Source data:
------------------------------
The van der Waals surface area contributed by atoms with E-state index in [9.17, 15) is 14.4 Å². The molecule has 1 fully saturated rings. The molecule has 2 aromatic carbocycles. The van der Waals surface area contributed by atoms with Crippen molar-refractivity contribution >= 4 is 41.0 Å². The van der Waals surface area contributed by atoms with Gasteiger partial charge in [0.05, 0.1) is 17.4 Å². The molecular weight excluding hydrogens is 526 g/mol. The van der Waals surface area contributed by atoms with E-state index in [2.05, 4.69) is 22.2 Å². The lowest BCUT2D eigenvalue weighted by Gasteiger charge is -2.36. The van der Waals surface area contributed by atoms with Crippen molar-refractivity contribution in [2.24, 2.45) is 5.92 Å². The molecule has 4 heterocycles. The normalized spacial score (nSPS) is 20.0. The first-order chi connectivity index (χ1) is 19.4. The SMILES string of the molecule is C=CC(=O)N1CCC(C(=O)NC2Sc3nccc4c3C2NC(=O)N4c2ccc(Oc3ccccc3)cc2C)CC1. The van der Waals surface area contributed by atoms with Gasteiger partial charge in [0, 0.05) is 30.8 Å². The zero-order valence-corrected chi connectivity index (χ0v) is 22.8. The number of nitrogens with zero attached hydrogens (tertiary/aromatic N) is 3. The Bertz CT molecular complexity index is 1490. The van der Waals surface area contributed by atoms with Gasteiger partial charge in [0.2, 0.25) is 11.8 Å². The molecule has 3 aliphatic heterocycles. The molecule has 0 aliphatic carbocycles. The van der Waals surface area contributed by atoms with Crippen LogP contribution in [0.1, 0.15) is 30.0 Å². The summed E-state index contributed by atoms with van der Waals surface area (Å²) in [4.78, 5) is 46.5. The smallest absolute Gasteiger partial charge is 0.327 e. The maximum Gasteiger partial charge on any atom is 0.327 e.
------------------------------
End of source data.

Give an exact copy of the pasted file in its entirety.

The van der Waals surface area contributed by atoms with E-state index in [9.17, 15) is 14.4 Å². The molecule has 1 fully saturated rings. The molecule has 2 aromatic carbocycles. The van der Waals surface area contributed by atoms with Crippen molar-refractivity contribution >= 4 is 41.0 Å². The van der Waals surface area contributed by atoms with Gasteiger partial charge in [0.05, 0.1) is 17.4 Å². The molecular weight excluding hydrogens is 526 g/mol. The van der Waals surface area contributed by atoms with E-state index in [2.05, 4.69) is 22.2 Å². The lowest BCUT2D eigenvalue weighted by Gasteiger charge is -2.36. The van der Waals surface area contributed by atoms with Crippen molar-refractivity contribution in [2.24, 2.45) is 5.92 Å². The molecule has 4 heterocycles. The normalized spacial score (nSPS) is 20.0. The first-order chi connectivity index (χ1) is 19.4. The SMILES string of the molecule is C=CC(=O)N1CCC(C(=O)NC2Sc3nccc4c3C2NC(=O)N4c2ccc(Oc3ccccc3)cc2C)CC1. The van der Waals surface area contributed by atoms with Gasteiger partial charge in [0, 0.05) is 30.8 Å². The zero-order valence-corrected chi connectivity index (χ0v) is 22.8. The number of nitrogens with zero attached hydrogens (tertiary/aromatic N) is 3. The Bertz CT molecular complexity index is 1490. The van der Waals surface area contributed by atoms with Gasteiger partial charge in [0.2, 0.25) is 11.8 Å². The molecule has 3 aliphatic heterocycles. The molecule has 0 aliphatic carbocycles. The van der Waals surface area contributed by atoms with Crippen LogP contribution in [0.1, 0.15) is 30.0 Å². The summed E-state index contributed by atoms with van der Waals surface area (Å²) in [4.78, 5) is 46.5. The smallest absolute Gasteiger partial charge is 0.327 e. The maximum Gasteiger partial charge on any atom is 0.327 e.